Texas State teams with the Army Corps of Engineers on a $15 million Texas river research project
By Matt Joyce
Rivers are naturally messy. Fish, mussels, dragonflies, and their freshwater friends live in an unpredictable world, one that’s growing more extreme as the climate warms.
To better understand how factors such as drought and flooding affect freshwater species, Texas State University’s Department of Biology recently built an experimental stream facility at the Freeman Center, a TXST ranch just west of San Marcos. The outdoor lab — which looks like a collection of 24 hot tubs connected by chutes — replicates the pools and riffles of natural streams. But unlike in the wild, researchers can control the conditions in these streams to create order amid the natural mess.
“When we’re researching in the field, we’re trying to make sense out of the chaos,” says Mariana Perez Rocha, a postdoctoral fellow who’s conducting a pilot study on macroinvertebrates using the new outdoor lab. “With this experimental facility, we can control the flow, the water level, the drift. We can dry everything and then fill it with water again.”
Weston Nowlin, a TXST aquatic ecologist, designed the $120,000 facility. It’s part of Texas State’s larger collaborative project with the Army Corps of Engineers called “Quantifying drivers of native and non-native aquatic species abundance and distribution in drought- and flood-prone Texas basins.”
The TXST-Corps of Engineers partnership — known as a Cooperative Ecosystem Study Unit — launched in 2021 with $7.5 million in funding from the corps. This September, the U.S. Army Engineer Research and Development Center renewed the program for another three-year span with an additional $7.5 million in funding.
As part of the partnership, faculty, postdoctoral, and student researchers from TXST and other universities have formed the Texas Research Institute for Aquatic and Groundwater Ecology, or TRIAGE. The researchers are fanning out across Texas to assess the health, populations, and movement of freshwater organisms like mussels, insects, fish, and bacteria — as well as riverbank material like tree leaves — to see how they respond to changing stream conditions. They’ve gathered data from hundreds of sites on the Colorado, Concho, San Saba, Llano, Pedernales, Guadalupe, San Marcos, Comal, Neches, Red, and Rio Grande rivers.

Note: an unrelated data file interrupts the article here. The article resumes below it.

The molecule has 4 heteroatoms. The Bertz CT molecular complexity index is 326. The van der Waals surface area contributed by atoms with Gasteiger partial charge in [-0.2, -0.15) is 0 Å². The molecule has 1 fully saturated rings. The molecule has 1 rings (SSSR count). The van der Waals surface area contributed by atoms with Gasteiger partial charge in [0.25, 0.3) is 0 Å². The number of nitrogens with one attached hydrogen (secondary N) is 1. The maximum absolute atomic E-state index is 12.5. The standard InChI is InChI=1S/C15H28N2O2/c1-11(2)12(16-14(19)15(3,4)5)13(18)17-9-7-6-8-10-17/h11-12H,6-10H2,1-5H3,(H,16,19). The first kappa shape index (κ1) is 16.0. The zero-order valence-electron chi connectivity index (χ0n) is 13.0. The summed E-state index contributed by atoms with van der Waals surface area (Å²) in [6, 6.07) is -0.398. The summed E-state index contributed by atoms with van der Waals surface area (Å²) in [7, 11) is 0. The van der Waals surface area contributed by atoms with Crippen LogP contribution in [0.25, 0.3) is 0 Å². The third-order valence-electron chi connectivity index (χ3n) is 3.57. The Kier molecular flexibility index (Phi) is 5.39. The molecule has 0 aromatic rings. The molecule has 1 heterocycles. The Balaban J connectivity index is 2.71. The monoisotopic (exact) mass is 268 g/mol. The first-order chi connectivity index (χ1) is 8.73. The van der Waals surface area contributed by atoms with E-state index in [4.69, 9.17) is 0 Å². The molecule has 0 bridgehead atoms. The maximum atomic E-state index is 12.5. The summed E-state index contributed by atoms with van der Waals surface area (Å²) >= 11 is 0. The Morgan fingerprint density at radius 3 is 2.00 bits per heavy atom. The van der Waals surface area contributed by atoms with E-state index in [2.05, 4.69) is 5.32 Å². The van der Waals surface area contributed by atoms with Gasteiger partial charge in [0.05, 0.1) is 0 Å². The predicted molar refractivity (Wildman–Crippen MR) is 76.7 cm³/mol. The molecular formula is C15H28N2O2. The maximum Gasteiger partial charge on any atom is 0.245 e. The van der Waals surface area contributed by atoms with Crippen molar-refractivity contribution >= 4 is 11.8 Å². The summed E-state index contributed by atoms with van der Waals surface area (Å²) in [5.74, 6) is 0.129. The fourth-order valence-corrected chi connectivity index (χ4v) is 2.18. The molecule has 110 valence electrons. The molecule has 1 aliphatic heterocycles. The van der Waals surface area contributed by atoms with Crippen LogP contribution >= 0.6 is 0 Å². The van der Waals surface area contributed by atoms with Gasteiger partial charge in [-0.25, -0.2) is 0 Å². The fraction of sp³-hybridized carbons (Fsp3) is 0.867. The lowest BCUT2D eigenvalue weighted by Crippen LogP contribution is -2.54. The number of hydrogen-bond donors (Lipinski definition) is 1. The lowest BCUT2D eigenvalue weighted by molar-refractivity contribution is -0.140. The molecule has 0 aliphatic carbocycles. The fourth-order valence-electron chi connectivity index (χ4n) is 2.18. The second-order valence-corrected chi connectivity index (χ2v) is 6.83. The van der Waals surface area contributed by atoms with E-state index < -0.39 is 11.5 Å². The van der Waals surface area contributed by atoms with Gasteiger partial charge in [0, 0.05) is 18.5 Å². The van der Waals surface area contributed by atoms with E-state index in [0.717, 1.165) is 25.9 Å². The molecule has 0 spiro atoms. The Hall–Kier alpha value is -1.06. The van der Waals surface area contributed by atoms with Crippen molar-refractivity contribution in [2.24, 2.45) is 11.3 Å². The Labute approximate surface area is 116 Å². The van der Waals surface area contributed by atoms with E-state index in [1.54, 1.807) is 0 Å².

The river data will contribute to the Corps of Engineers’ “next generation ecological modeling,” says Todd Swannack, a senior research biologist with the U.S. Army Engineer Research and Development Center.
The Corps of Engineers manages the nation’s navigable waterways, and Swannack says these new models will help the corps anticipate the ramifications of climate change and make decisions for projects like building and managing dams, channels, and reservoirs.
“The idea is to predict what’s going to happen, what we call risk-informed decision making,” says Swannack, who offices at TXST as the corps’ liaison. “By developing refined quantitative tools for accurate predictions, the Corps of Engineers has more precision for understanding what’s going to happen in the future so they can design and plan better to keep up with future issues like climate change and rising sea levels.”
Nowlin, the principal investigator for the first phase of the partnership, says Texas is a fitting location for the project because of the state’s diversity of river ecosystems. East Texas rivers like the Neches are comparable to those in the southeastern U.S.; West Texas’ desert conditions are relatable to the western U.S.; and the Red River of North Texas reflects Great Plains and prairie ecosystems.